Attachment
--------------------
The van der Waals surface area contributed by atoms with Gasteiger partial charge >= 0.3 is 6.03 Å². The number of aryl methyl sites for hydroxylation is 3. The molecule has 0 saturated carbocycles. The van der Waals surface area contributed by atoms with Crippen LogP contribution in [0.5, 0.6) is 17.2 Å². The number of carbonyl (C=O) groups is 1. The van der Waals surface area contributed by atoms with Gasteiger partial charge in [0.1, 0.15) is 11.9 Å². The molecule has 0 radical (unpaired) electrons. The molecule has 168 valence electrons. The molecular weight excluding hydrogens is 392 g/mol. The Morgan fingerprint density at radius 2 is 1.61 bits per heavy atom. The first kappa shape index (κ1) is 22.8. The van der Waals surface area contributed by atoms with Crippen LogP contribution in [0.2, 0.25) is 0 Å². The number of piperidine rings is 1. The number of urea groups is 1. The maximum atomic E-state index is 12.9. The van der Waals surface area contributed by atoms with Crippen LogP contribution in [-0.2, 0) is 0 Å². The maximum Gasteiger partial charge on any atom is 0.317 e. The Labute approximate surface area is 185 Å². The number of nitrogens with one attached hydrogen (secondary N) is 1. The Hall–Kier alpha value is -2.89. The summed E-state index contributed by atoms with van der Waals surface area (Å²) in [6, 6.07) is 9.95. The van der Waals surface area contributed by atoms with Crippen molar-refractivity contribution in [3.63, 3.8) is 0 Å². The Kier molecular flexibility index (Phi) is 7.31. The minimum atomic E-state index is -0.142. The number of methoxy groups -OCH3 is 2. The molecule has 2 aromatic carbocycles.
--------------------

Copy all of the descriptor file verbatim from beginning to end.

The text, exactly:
The van der Waals surface area contributed by atoms with Gasteiger partial charge >= 0.3 is 6.03 Å². The number of aryl methyl sites for hydroxylation is 3. The molecule has 0 saturated carbocycles. The van der Waals surface area contributed by atoms with Crippen LogP contribution in [0.5, 0.6) is 17.2 Å². The number of carbonyl (C=O) groups is 1. The van der Waals surface area contributed by atoms with Gasteiger partial charge in [0.1, 0.15) is 11.9 Å². The molecule has 0 radical (unpaired) electrons. The molecule has 168 valence electrons. The molecular weight excluding hydrogens is 392 g/mol. The Morgan fingerprint density at radius 2 is 1.61 bits per heavy atom. The first kappa shape index (κ1) is 22.8. The van der Waals surface area contributed by atoms with Crippen LogP contribution in [0.2, 0.25) is 0 Å². The number of piperidine rings is 1. The number of urea groups is 1. The maximum atomic E-state index is 12.9. The van der Waals surface area contributed by atoms with Crippen LogP contribution in [-0.2, 0) is 0 Å². The maximum Gasteiger partial charge on any atom is 0.317 e. The Labute approximate surface area is 185 Å². The number of nitrogens with one attached hydrogen (secondary N) is 1. The Hall–Kier alpha value is -2.89. The summed E-state index contributed by atoms with van der Waals surface area (Å²) in [6, 6.07) is 9.95. The van der Waals surface area contributed by atoms with Crippen molar-refractivity contribution in [3.63, 3.8) is 0 Å². The Kier molecular flexibility index (Phi) is 7.31. The minimum atomic E-state index is -0.142. The number of methoxy groups -OCH3 is 2. The molecule has 2 aromatic carbocycles.